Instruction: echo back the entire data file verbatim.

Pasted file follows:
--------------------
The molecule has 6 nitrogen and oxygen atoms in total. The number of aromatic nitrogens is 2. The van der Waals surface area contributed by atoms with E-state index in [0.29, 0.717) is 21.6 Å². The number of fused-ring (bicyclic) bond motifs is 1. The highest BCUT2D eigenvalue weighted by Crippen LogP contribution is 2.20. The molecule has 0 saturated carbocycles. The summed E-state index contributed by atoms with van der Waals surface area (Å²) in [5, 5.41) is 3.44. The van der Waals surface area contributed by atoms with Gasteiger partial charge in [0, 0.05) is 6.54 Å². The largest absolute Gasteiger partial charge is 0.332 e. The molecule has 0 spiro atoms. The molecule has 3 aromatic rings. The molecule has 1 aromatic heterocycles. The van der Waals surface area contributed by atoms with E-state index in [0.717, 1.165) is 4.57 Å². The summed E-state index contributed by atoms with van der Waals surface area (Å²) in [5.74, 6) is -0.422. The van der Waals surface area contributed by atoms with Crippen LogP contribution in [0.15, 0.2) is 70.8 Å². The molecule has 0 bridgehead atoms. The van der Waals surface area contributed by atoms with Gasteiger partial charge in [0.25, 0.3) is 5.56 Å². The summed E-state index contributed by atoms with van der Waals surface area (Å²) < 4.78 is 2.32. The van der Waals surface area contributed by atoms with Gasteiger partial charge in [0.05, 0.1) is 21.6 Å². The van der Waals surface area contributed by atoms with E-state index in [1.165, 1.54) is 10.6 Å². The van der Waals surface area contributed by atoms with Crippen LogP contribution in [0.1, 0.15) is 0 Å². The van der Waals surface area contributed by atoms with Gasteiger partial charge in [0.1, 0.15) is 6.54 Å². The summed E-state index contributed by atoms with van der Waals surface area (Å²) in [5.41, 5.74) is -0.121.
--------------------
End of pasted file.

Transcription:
The molecule has 6 nitrogen and oxygen atoms in total. The number of aromatic nitrogens is 2. The van der Waals surface area contributed by atoms with E-state index in [0.29, 0.717) is 21.6 Å². The number of fused-ring (bicyclic) bond motifs is 1. The highest BCUT2D eigenvalue weighted by Crippen LogP contribution is 2.20. The molecule has 0 saturated carbocycles. The summed E-state index contributed by atoms with van der Waals surface area (Å²) in [5, 5.41) is 3.44. The van der Waals surface area contributed by atoms with Gasteiger partial charge in [0, 0.05) is 6.54 Å². The largest absolute Gasteiger partial charge is 0.332 e. The molecule has 0 spiro atoms. The molecule has 3 aromatic rings. The molecule has 1 aromatic heterocycles. The van der Waals surface area contributed by atoms with E-state index in [0.717, 1.165) is 4.57 Å². The summed E-state index contributed by atoms with van der Waals surface area (Å²) in [5.74, 6) is -0.422. The van der Waals surface area contributed by atoms with Crippen LogP contribution in [0.15, 0.2) is 70.8 Å². The molecule has 0 bridgehead atoms. The van der Waals surface area contributed by atoms with Gasteiger partial charge in [0.25, 0.3) is 5.56 Å². The summed E-state index contributed by atoms with van der Waals surface area (Å²) < 4.78 is 2.32. The van der Waals surface area contributed by atoms with Gasteiger partial charge in [0.05, 0.1) is 21.6 Å². The van der Waals surface area contributed by atoms with E-state index in [1.165, 1.54) is 10.6 Å². The van der Waals surface area contributed by atoms with Crippen LogP contribution in [0.1, 0.15) is 0 Å². The van der Waals surface area contributed by atoms with Gasteiger partial charge in [0.1, 0.15) is 6.54 Å². The summed E-state index contributed by atoms with van der Waals surface area (Å²) in [5.41, 5.74) is -0.121.